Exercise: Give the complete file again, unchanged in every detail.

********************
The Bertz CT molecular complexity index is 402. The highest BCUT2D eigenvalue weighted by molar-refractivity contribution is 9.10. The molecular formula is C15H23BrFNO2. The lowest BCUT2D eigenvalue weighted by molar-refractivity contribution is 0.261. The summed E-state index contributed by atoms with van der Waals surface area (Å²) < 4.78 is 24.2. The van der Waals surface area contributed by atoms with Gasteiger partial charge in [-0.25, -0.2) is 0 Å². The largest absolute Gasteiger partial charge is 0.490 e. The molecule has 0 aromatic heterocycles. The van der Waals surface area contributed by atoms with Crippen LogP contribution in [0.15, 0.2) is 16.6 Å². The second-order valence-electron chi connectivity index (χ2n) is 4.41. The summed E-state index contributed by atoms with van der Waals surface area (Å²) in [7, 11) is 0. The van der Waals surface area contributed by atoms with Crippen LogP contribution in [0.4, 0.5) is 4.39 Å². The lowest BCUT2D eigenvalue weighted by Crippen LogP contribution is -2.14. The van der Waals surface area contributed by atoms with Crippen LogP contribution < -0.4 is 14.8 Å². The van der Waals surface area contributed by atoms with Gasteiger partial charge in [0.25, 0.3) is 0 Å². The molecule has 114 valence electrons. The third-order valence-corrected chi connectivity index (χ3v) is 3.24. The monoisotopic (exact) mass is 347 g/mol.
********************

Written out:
The Bertz CT molecular complexity index is 402. The highest BCUT2D eigenvalue weighted by molar-refractivity contribution is 9.10. The molecular formula is C15H23BrFNO2. The lowest BCUT2D eigenvalue weighted by molar-refractivity contribution is 0.261. The summed E-state index contributed by atoms with van der Waals surface area (Å²) < 4.78 is 24.2. The van der Waals surface area contributed by atoms with Gasteiger partial charge in [-0.25, -0.2) is 0 Å². The largest absolute Gasteiger partial charge is 0.490 e. The molecule has 0 aromatic heterocycles. The van der Waals surface area contributed by atoms with Crippen LogP contribution in [0.15, 0.2) is 16.6 Å². The second-order valence-electron chi connectivity index (χ2n) is 4.41. The summed E-state index contributed by atoms with van der Waals surface area (Å²) in [7, 11) is 0. The van der Waals surface area contributed by atoms with Crippen LogP contribution in [0.4, 0.5) is 4.39 Å². The lowest BCUT2D eigenvalue weighted by Crippen LogP contribution is -2.14. The van der Waals surface area contributed by atoms with Crippen LogP contribution < -0.4 is 14.8 Å². The van der Waals surface area contributed by atoms with Gasteiger partial charge in [0.25, 0.3) is 0 Å². The molecule has 114 valence electrons. The third-order valence-corrected chi connectivity index (χ3v) is 3.24. The monoisotopic (exact) mass is 347 g/mol.